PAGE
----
• Offering its own organic growth “estimate” with no quantitative inputs available and confusing wording
    • Changing organic growth calculations without disclosure
    • Retroactively changing the organic number without disclosing such changev
    • Removing certain inorganic contribution disclosures from one SEC filing to the next, etc.

We believe that some of these actions are prohibited by the SEC’s rules on non-GAAP disclosures.

  • We don’t think it’s a coincidence that management decided to take its organic growth disclosure from “translucent” to “totally opaque” in 2H20: this was just as true organic growth was going from negative to very negative. This was also when they decided to do their biggest deal evervi, and to set up the company for an exit of the CEO.

The Game Ends This Year:

  • After AHCO loses its EGC status under the JOBS Act on December 31, the company will for the first time have its internal controls properly audited by an outside firm. This tends to drive increased disclosure of inorganic inputs.
  • AHCO’s roll-up strategy has masked its organic decline but requires the company to buy progressively more in larger amounts. As the gigantic Aerocare deal laps in Q122, the organic growth decline will become obvious to everyone.
  • We expect the new CEO to tread lightly and be more discriminating with shenanigans in the “barn fire” he inherited.
  • Forward earnings estimates are also Herculean for AHCO. The Street is implicitly modeling YOY organic growth exiting 2021 at approximately +13%. Thus, a massive re-acceleration is required to hit year-end 2021 numbers.

Former Employee Interviews Confirm Our Findings of Misrepresentation:

  • Our key findings above were consistent with what former employees told us in interviews. Former executives described a chaotic, understaffed business, failing to do substantial M&A diligence in a race to accumulate assets.
  • One interviewee said that the company’s M&A department was “like a barn fire. There were two acquisitions happening a month. They didn’t have the ability to disaggregate [organic growth], trust me. They had no f****ng clue. There was no concept of what organic growth actually was.” He described the overall company as a “house of cards.”
  • One common refrain was disbelief at the idea that this business grows meaningfully faster than GDP.

A Levered Rollup with Anemic FCF and Low ROIC, Touting Stupidly “Adjusted” Numbers:

  • Bulls ignore financial analysis so they can make the case that AHCO is a great business led by a brilliant team of executives and technologists. But just calculate the company’s ROIC: at about 3%, it’s well below its cost of capital.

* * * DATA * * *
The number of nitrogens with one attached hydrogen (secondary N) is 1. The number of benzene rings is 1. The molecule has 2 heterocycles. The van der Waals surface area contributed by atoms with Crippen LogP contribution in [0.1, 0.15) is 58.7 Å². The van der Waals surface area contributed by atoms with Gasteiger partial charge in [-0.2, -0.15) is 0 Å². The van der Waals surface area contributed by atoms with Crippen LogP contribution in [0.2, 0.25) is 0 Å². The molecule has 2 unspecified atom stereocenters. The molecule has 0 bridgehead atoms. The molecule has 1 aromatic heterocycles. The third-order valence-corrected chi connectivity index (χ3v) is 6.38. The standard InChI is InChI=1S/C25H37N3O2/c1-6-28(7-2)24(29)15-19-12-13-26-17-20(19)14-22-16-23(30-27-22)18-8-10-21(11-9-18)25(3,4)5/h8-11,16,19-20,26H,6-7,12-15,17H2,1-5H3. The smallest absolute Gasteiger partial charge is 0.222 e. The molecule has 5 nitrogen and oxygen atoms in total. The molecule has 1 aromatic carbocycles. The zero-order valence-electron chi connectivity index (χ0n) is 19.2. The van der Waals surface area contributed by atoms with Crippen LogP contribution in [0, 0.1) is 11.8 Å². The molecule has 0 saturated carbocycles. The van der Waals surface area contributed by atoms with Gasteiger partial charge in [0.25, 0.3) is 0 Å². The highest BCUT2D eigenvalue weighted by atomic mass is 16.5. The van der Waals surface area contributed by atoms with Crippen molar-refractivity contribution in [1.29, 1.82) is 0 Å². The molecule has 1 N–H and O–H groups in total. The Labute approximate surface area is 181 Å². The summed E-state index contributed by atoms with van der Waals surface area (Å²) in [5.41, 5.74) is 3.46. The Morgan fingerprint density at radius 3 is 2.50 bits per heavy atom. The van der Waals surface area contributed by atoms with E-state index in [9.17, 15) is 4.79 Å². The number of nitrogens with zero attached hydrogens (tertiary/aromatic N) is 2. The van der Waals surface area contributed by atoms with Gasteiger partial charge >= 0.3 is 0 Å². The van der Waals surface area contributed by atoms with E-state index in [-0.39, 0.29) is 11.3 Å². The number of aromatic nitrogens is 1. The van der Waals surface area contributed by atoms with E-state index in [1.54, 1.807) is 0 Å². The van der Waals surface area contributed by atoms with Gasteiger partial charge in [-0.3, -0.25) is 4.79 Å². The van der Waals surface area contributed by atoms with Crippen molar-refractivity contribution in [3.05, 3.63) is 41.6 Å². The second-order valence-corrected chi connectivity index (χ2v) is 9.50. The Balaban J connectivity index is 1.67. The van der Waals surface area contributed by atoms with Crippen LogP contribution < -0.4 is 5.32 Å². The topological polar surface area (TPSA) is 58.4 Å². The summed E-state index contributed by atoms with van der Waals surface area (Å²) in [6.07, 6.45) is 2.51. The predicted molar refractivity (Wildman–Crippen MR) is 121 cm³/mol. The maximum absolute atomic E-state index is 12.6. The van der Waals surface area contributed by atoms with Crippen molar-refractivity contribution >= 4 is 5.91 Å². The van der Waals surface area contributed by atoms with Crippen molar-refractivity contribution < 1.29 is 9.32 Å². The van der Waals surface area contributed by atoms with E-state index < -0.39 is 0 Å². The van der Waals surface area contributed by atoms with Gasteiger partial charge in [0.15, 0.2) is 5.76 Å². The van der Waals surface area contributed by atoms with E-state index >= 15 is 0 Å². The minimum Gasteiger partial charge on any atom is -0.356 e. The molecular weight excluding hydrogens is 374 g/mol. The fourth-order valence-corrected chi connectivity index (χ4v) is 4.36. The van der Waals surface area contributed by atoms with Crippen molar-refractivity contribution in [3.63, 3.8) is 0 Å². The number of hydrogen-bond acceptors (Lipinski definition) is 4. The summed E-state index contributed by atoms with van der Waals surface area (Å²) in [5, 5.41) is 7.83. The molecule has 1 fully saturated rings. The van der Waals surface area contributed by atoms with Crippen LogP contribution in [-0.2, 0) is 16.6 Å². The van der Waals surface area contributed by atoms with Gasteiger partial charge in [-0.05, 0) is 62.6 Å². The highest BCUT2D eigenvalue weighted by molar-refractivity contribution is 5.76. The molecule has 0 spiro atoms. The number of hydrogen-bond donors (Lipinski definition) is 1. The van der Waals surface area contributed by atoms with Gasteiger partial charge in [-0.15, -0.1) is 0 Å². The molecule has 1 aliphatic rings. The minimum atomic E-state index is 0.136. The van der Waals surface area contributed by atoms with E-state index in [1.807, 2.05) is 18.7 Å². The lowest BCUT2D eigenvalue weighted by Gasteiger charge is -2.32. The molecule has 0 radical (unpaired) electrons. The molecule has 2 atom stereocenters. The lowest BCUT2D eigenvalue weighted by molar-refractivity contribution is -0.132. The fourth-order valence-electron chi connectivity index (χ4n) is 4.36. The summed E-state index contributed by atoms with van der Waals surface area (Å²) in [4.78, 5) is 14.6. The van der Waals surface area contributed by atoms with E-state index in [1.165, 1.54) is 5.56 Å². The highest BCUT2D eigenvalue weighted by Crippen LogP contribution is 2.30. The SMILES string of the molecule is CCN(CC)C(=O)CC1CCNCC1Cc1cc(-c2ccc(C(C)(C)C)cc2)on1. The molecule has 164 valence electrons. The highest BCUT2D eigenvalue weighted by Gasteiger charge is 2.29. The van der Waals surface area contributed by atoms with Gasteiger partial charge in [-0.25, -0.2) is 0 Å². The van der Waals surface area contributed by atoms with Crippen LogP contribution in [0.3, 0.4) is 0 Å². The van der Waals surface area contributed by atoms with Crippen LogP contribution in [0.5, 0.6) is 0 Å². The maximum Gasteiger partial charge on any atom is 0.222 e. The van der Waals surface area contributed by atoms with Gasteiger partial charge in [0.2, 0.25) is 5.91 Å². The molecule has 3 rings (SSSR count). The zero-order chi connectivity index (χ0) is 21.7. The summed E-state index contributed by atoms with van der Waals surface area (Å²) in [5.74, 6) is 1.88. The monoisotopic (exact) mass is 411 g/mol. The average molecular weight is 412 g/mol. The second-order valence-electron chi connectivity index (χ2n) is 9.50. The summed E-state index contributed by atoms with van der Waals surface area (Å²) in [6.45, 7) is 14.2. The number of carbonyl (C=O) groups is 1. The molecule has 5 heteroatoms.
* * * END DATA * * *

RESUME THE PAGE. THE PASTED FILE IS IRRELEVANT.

• Free cash flow is embarrassingly low for AHCO: $75-80m in 2020, pro forma for Aerocare. The stock trades for 43x FCF (and much higher with EV/FCF). This level of FCF also leaves little ability for AHCO to de-lever naturally.
  • Management likes to point to a fanciful “Adjusted EBITDA Less Patient Equipment Capex” as a clever proxy for free cash flow. “Adjusted EBITDA” for this business – a business that frequently does M&A, lays off acquired workers, and taps the debt markets – excludes costs related to M&A, layoffs, and tapping the debt markets. Its Patient Equipment Capex number understates actual cash payments for equipment.
  • A more realistic “Adjusted EBITDA Less Capex” calculation yields only $77 million (which is 59% lower than management’s given number). Enterprise value is over $5 billion. This business is insanely and dangerously levered.

Senior Executives Are Bailing:

  • We count four C-level executive departures in the past year. Only two of these were disclosed publicly. How many executives must leave a company in the same 12-month period before it’s considered alarming?
  • The former CEO just sold $21m of his personal holdings of AHCO last month. This was not filed on EDGAR because the CEO is no longer an employee. The evidence exists in a paper filing at the SEC’s reading room.vii The CEO did this only days after he was out of the spotlight as CEO (during which time the sale would have been publicized in a Form 4 filing).